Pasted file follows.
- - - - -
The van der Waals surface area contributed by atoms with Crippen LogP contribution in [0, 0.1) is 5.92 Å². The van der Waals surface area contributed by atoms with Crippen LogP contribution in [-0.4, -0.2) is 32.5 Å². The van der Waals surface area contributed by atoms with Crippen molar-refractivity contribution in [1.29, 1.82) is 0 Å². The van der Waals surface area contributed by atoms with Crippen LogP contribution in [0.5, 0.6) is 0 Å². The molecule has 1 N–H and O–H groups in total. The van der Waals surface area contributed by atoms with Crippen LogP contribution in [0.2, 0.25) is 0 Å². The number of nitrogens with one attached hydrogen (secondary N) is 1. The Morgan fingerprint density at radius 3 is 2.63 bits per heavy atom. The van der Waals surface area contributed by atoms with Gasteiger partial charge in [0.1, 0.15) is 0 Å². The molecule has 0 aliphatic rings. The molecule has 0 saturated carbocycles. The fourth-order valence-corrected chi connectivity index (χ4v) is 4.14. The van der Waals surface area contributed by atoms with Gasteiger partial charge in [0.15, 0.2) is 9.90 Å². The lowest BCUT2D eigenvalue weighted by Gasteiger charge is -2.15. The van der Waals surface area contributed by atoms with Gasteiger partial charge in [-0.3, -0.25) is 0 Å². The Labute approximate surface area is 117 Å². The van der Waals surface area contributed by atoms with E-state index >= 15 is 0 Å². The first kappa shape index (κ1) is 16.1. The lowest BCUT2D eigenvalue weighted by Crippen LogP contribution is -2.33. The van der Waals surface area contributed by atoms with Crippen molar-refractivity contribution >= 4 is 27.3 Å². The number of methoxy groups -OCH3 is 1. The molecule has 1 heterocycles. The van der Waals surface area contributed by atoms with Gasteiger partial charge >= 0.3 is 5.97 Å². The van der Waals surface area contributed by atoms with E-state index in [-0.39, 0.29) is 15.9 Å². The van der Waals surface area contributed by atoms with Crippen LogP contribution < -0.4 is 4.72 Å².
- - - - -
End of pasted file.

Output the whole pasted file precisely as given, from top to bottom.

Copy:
The van der Waals surface area contributed by atoms with Crippen LogP contribution in [0, 0.1) is 5.92 Å². The van der Waals surface area contributed by atoms with Crippen LogP contribution in [-0.4, -0.2) is 32.5 Å². The van der Waals surface area contributed by atoms with Crippen molar-refractivity contribution in [1.29, 1.82) is 0 Å². The van der Waals surface area contributed by atoms with Crippen LogP contribution in [0.5, 0.6) is 0 Å². The molecule has 1 N–H and O–H groups in total. The van der Waals surface area contributed by atoms with Crippen LogP contribution in [0.2, 0.25) is 0 Å². The number of nitrogens with one attached hydrogen (secondary N) is 1. The Morgan fingerprint density at radius 3 is 2.63 bits per heavy atom. The van der Waals surface area contributed by atoms with Gasteiger partial charge in [0.1, 0.15) is 0 Å². The molecule has 0 aliphatic rings. The molecule has 0 saturated carbocycles. The fourth-order valence-corrected chi connectivity index (χ4v) is 4.14. The van der Waals surface area contributed by atoms with Gasteiger partial charge in [0.15, 0.2) is 9.90 Å². The lowest BCUT2D eigenvalue weighted by Gasteiger charge is -2.15. The van der Waals surface area contributed by atoms with Gasteiger partial charge in [-0.3, -0.25) is 0 Å². The Labute approximate surface area is 117 Å². The van der Waals surface area contributed by atoms with E-state index >= 15 is 0 Å². The first kappa shape index (κ1) is 16.1. The lowest BCUT2D eigenvalue weighted by Crippen LogP contribution is -2.33. The van der Waals surface area contributed by atoms with Crippen molar-refractivity contribution >= 4 is 27.3 Å². The number of methoxy groups -OCH3 is 1. The molecule has 1 heterocycles. The van der Waals surface area contributed by atoms with Gasteiger partial charge >= 0.3 is 5.97 Å². The van der Waals surface area contributed by atoms with E-state index in [-0.39, 0.29) is 15.9 Å². The van der Waals surface area contributed by atoms with Crippen LogP contribution < -0.4 is 4.72 Å².